FRANKLIN, Tenn. -- Soddy-Daisy and Cleveland are a step away from the Tennessee Division I Class AAA state championship match, Hixson came up a step shy of the A/AA title bout and Central barely allowed its opponents any steps at all.
The defending A/AA champion Purple Pounders swarmed Page and Sycamore, their first two opponents, winning 14 of 28 matches en route to 78-3 and 73-0 victories.
"We have been telling the kids all week that going wasy going to lay down for us and it looks like they listened. They came ready to wrestle," first-year coach Marques Dotson said.
The Pounders will wrestle Pigeon Forge for the title.
"I don't know much about them. We'll get our heads together as a coaching staff, find a practice room and get ready," Dotson said.
Hixson coach Garrick Hall knows more than he wants about Pigeon Forge. His Wildcats dropped a close one, going into the final bout with a 32-27 lead and needing only to avoid a pin by 195-pound David Kieta. They couldn't.
"Shoot, my hat's off to Pigeon Forge. They wrestle hard and they wrestle to win. I told our guys that life isn't fair and that we'll win with class and lose with class," Hall said.
"You have to be upset that we lost but we have to get over and show Hixson's class and pride. We want to come back and get third on Saturday."
Soddy-Daisy blistered first-time attendee Wilson Central 61-3 and then overcame a touch of physical wrestling mixed with a dose of stalling in handing long-time rival Clarksville only its second loss of the year, 39-29.
"It's always good to beat an old rival and we're positioned where we wanted to be, but I don't know that we have ever entered this tournament as a favorite and I don't know how well the team is handling it," Trojans coach Steve Henry said. "I know we're not wrestling nearly as well as we should. We're sloppy in some places and we're not thinking in others.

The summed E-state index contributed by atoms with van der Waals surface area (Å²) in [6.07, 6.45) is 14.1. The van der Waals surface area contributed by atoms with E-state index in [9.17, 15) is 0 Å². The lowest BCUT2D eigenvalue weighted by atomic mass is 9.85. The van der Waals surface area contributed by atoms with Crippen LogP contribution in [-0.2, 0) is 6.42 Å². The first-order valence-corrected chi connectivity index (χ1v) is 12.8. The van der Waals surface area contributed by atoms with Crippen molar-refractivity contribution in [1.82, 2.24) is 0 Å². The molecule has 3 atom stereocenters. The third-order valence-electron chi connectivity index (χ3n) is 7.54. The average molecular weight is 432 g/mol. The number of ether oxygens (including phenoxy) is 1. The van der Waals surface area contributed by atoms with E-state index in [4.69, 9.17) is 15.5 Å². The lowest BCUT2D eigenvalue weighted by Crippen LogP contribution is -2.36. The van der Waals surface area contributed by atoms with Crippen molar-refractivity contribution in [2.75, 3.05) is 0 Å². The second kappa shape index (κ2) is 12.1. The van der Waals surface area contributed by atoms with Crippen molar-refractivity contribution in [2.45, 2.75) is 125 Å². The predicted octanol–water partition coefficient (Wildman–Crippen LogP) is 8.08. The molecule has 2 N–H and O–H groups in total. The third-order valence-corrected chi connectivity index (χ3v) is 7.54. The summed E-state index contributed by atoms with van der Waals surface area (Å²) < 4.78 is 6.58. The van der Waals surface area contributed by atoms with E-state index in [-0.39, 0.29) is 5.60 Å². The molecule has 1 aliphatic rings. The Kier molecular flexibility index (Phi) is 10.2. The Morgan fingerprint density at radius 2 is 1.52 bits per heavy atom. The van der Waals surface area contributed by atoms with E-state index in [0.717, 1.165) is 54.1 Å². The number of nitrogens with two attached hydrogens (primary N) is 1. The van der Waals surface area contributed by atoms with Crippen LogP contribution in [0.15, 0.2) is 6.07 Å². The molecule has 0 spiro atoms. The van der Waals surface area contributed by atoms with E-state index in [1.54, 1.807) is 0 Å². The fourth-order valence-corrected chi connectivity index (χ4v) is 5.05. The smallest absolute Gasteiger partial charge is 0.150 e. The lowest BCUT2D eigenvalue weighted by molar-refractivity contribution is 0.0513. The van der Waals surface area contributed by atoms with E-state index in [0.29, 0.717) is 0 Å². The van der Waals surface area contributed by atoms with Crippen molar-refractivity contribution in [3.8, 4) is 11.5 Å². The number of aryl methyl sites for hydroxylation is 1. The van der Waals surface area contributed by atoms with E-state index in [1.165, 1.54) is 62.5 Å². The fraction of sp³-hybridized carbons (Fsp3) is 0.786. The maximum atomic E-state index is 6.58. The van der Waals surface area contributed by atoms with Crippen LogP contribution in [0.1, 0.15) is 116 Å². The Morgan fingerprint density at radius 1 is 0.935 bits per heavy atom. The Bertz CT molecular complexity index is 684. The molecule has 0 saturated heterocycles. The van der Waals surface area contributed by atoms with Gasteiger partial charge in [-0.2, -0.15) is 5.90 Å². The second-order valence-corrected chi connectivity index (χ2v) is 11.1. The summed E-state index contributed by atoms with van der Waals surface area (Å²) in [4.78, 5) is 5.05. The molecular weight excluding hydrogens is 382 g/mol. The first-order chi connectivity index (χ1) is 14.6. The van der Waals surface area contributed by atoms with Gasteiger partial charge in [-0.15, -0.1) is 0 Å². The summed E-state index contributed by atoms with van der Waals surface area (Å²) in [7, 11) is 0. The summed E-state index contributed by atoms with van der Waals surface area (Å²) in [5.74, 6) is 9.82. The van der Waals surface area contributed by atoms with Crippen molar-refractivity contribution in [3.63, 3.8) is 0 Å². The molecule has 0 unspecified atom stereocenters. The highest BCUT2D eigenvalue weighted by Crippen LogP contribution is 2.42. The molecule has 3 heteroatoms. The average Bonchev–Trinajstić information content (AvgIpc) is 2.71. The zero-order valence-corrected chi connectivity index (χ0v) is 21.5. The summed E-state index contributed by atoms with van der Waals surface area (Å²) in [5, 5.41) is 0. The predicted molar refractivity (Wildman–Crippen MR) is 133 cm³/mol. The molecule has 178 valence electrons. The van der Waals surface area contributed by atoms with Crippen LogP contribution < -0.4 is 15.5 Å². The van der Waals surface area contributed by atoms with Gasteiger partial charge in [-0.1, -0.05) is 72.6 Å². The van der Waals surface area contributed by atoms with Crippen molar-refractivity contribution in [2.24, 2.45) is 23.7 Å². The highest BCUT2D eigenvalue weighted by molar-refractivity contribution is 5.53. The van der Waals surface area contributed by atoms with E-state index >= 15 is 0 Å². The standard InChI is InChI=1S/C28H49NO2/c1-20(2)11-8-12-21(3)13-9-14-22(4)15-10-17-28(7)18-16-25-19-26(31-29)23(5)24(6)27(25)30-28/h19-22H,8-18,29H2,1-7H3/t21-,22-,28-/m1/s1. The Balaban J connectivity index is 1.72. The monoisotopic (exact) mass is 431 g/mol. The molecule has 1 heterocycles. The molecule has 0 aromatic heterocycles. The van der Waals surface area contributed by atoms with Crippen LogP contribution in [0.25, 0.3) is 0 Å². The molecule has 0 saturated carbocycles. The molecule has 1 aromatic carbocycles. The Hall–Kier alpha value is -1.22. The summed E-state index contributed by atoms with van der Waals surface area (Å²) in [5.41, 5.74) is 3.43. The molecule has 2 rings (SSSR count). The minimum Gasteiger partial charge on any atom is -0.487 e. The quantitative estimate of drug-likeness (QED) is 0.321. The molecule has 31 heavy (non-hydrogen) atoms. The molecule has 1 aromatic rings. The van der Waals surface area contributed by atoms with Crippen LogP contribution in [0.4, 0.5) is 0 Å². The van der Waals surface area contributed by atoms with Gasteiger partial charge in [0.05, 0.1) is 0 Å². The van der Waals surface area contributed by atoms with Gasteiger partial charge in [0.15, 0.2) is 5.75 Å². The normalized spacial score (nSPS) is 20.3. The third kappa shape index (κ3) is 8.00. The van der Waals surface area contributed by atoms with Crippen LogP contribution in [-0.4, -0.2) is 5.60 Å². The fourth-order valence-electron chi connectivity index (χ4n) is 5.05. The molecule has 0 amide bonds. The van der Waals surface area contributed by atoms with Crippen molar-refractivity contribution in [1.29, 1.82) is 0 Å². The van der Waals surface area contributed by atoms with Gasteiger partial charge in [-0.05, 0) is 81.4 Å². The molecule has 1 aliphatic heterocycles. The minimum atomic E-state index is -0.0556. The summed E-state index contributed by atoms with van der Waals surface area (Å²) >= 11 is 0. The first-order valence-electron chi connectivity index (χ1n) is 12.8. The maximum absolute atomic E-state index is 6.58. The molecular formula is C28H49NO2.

"I told the kids that everybody was going to bring their A game against us and that we had to get ready for it. Hopefully we can do that between the rest of tonight and tomorrow afternoon."
Cleveland, in the other half of the AAA bracket, thumped Blackwood 58-12 and then beat Ravenwood 36-27.
The Trojans will wrestle Independence at 2 p.m. this afternoon after Independence slipped past Cordova 36-35 in its quarterfinal. Cleveland's semifinal opponent will be Science Hill, a 63-18 win over first-time attendee Beech.
"I was very nervous about that last match. We saw them at Brentwood earlier in the year and all of their kids do the same things. We knew they were a savvy bunch, a well-coached bunch," Blue Raiders coach Eric Phillips said.
One of the major wins was from Austin Oliver (120). He came up with a pin against a wrestle he beat for fifth place in the state last year.
"I thought we'd beat him. I thought a major [decision] was possible. I'm very pleased with the pin," Phillips said.
"We got a big lead [starting at 220 pounds] going into the meat of their lineup. I thought our guys from 120 through 145 did a good job of finishing for us."
• The Georgia area traditional tournaments began Friday and state title hopefuls Heritage and Gordon Lee will need some help in today's final rounds of their respective events to enhance their championship hopes.
At the Area 7-AAA tournament at Allatoona, the Generals have 10 wrestlers still alive through the championship quarterfinals, but rival Gilmer County has 13. The two teams meet in nine different semifinal bouts this morning. LaFayette and Southeast Whitfield join host Allatoona with six wrestlers alive.
Gordon Lee advanced all 11 of its wrestlers into the semifinals at the Area 3-A tournament at Darlington, but with three empty spots will give up a lot of points to leader Holy Innocents. Helping the Trojans' cause were nine pins and a major decision among the 11 bouts wrestled Friday.
Staff writer Lindsey Young contributed to this report.
Ward Gossett is an assistant sports editor and writer for the Times Free Press. Ward has a long history in Chattanooga journalism. He actually wrote a bylined story for the Chattanooga News-Free Press as a third-grader. He Began working part-time there in 1968 and was hired full time in 1970. Ward now covers high school athletics, primarily football, wrestling and baseball and University of Tennessee at Chattanooga wrestling. Over a 40-year career, he has covered ...